For years, I’ve wanted to visit Lamar Valley in the winter, especially to see wolves. Located in the remote northeast corner of Yellowstone National Park, the Lamar Valley is America’s version of the Serengeti. Or so
I’ve read. And Montana Highway 212, the only road that’s open to vehicular traffic during Yellowstone’s winter season, just happens to travel through the valley.
After obsessively watching weather forecasts during a particularly stormy winter season in the Bitterroot Valley, my husband Alan and I finally saw a window of opportunity in mid-February. Road reports were good, there was little snow forecasted and Yellowstone National Park’s brutal winter temperatures have moderated to above 0 F. It was time to roll.
We’re lucky that Gardiner, Montana, northern gateway to Yellowstone National Park, is only a five-hour drive from our home — a little more if we take the scenic route through the Big Hole Valley, which of course we do.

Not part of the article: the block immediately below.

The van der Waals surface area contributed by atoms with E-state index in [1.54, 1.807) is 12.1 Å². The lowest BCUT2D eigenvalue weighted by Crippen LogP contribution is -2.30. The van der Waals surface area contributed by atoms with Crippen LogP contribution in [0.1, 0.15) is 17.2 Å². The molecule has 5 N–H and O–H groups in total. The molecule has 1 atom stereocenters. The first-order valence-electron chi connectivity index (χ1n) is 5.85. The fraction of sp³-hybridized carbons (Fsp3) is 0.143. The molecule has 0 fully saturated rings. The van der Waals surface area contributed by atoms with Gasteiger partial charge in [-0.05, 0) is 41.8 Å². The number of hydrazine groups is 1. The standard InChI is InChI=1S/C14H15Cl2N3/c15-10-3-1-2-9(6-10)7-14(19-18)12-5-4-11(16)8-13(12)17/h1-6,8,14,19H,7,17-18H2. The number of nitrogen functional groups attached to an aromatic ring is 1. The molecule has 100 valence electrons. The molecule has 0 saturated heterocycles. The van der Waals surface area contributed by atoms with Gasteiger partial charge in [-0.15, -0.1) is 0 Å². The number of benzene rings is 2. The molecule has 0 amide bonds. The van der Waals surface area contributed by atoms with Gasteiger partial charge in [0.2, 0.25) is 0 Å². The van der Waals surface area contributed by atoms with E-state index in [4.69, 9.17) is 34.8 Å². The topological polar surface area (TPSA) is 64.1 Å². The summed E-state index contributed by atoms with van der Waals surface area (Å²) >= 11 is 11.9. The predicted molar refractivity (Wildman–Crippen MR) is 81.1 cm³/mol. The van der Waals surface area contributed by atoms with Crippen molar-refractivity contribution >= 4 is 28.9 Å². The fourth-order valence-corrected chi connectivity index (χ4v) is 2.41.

If you’re flying to Montana to visit the Lamar Valley, fly into Bozeman, then rent a four-wheel-drive car for your adventure.
Where to stay on a Lamar Valley winter visit If you’re looking for Lamar Valley lodging, I’m sorry to tell you there isn’t any. So, Alan and I made Gardiner, Montana, our headquarters for this brief Yellowstone winter vacation.
We arrived in Gardiner in the late afternoon for a one-night stay at the Best Western Plus Mammoth Hot Springs. We spent the next day exploring the Lamar Valley before driving to Grey Cliffs Lodge for a romantic Valentine’s Day getaway. Next time, we’d like to try the newest luxury property in the area, Sage Lodge in Pray, Montana. Yellowstone National Park lodging at Mammoth Hot Springs Hotel & Cabins would have been our preferred choice, but the hotel has been closed for renovations during the past three winter seasons.